I dont know your hubby, but mine had a really hard time dealing with it at the beginning, he is absolutely fine now last stages of chemo), what I said to him was "look I am here if you need me and you want to talk, Ill hold your hand if you don't want to talk, Ill piss of if you want to be on your own and I'll be in another room, but dont let me be your cat to kick if you get frustrated, I'll give you a pillow instead.

                          It's such an emotional bandwagon for everyone-I dunno how the guys with cancer feel and their wives/partners/kids/relatives feel, but I didnt want to break down with how worried I was in front of him.I felt that I should stay positive, and chivvy everyone else.I just felt he had enough to deal with with his own demons without dealing with his.

                          Good luck to your hubby hun...
                          Remember though-he may be dealing with it-but it's everyone's cancer.
                          Care giver

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                          • #14
                            Originally posted by Arwen
                            I dunno how the guys with cancer feel and their wives/partners/kids/relatives feel, but I didnt want to break down with how worried I was in front of him.I felt that I should stay positive, and chivvy everyone else.I just felt he had enough to deal with with his own demons without dealing with his.
                            I don't recommend a breakdown, but I prefer knowing that my wife really cares and is concerned. Seeming too positive may give the impression that one doesn't recognize how life-changing a cancer diagnosis can be.
                            Scott, [email protected]
                            right inguinal orchiectomy 6/5/2003 > nonseminoma, stage I > surveillance > L-RPLND 6/24/2005 for recurrence, suspected teratoma but found seminoma, stage II > chylous ascites until 9/2005 > surveillance and "all clear" since


                            Your donation funds Livestrong services for people facing cancer now. Please sponsor my ride!

                            Comment


                            • #15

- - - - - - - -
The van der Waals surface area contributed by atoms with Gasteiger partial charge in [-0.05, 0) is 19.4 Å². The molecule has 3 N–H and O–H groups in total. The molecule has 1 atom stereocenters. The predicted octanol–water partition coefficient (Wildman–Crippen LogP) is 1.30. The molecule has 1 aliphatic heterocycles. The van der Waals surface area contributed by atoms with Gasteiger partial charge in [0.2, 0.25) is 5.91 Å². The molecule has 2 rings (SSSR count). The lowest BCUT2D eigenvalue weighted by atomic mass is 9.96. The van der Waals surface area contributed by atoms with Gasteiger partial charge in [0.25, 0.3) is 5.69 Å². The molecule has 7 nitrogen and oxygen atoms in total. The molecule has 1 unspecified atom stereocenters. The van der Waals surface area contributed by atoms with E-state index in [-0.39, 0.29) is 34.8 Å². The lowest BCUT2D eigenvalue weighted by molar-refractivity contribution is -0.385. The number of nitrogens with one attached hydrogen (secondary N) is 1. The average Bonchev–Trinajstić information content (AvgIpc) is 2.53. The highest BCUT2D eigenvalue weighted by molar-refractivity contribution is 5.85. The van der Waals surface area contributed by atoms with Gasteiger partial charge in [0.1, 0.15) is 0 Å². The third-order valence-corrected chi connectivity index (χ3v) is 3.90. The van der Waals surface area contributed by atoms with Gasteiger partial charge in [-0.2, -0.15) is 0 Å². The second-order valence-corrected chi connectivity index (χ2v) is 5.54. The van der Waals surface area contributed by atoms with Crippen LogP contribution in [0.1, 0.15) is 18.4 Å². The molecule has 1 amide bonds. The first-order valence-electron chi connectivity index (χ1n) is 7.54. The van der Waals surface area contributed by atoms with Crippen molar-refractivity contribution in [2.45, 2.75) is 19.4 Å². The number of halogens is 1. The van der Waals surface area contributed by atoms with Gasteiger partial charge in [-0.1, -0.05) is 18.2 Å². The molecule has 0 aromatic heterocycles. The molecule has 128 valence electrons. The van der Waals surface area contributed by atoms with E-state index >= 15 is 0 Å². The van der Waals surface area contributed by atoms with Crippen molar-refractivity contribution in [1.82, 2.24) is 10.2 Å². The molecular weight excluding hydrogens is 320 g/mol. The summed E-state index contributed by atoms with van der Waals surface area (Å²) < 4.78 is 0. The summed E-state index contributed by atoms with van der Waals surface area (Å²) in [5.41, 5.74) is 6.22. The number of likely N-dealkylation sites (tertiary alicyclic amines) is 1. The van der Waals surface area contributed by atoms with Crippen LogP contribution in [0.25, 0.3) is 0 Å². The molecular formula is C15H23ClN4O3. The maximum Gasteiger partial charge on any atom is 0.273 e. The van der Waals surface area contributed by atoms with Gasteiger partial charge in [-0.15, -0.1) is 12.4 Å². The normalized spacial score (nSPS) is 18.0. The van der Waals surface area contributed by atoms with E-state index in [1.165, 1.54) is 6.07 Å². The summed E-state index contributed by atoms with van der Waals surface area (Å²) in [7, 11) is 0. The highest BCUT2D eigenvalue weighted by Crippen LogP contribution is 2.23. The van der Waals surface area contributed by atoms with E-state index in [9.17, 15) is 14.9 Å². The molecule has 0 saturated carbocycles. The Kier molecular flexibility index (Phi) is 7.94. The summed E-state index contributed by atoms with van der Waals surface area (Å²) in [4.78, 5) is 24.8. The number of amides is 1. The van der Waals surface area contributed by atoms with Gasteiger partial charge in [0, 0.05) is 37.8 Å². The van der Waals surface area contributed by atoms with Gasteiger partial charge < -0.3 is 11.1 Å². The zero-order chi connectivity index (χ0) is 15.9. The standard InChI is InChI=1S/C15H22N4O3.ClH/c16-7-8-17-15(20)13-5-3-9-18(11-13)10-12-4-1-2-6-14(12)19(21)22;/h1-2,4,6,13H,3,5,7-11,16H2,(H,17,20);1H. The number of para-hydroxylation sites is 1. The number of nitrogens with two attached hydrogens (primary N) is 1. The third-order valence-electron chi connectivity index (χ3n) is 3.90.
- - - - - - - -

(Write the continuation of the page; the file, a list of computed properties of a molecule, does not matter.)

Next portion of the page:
Kristi,

                              I just came across this website, having had TC in 1996 at age 25, although I did have a stage I pure seminoma with RT after the RT orchiectomy. Even though I am 'cured' so many years later, I still go to the doctor anytime I feel something is wrong. I had found the small lump via self exam at age 25, yet I still have that 'what if' attitude, although Id say having had it it was a huge positive in the fact I do appreciate life more. But the first 6 months after was tough, the radation tired me out, i was on zofran after having spent the first few days with N/V. After all of that, I guess I felt lucky to have had somethign change my life as I was somewhat depressed for other reasons in my life, those reasons were put into perspective after having had cancer and to this day, I just think nothing can be that bad.

                              On a side note, I changed careers at age 34 to be a Radiation Therapist, so I do treat a few patients with TC along with my usual workload, I dont often tell those I treat that i had radiation, but here and there it does comfort some and I use it as needed if I feel it might help someone.

                              Support from my friends/family was huge, however, there were times I wanted to be alone but that just may be me.

                              good luck to you and hour husband, give him some time but let him know you are there for him, you might want to let him know of this website, I wish i had it back then.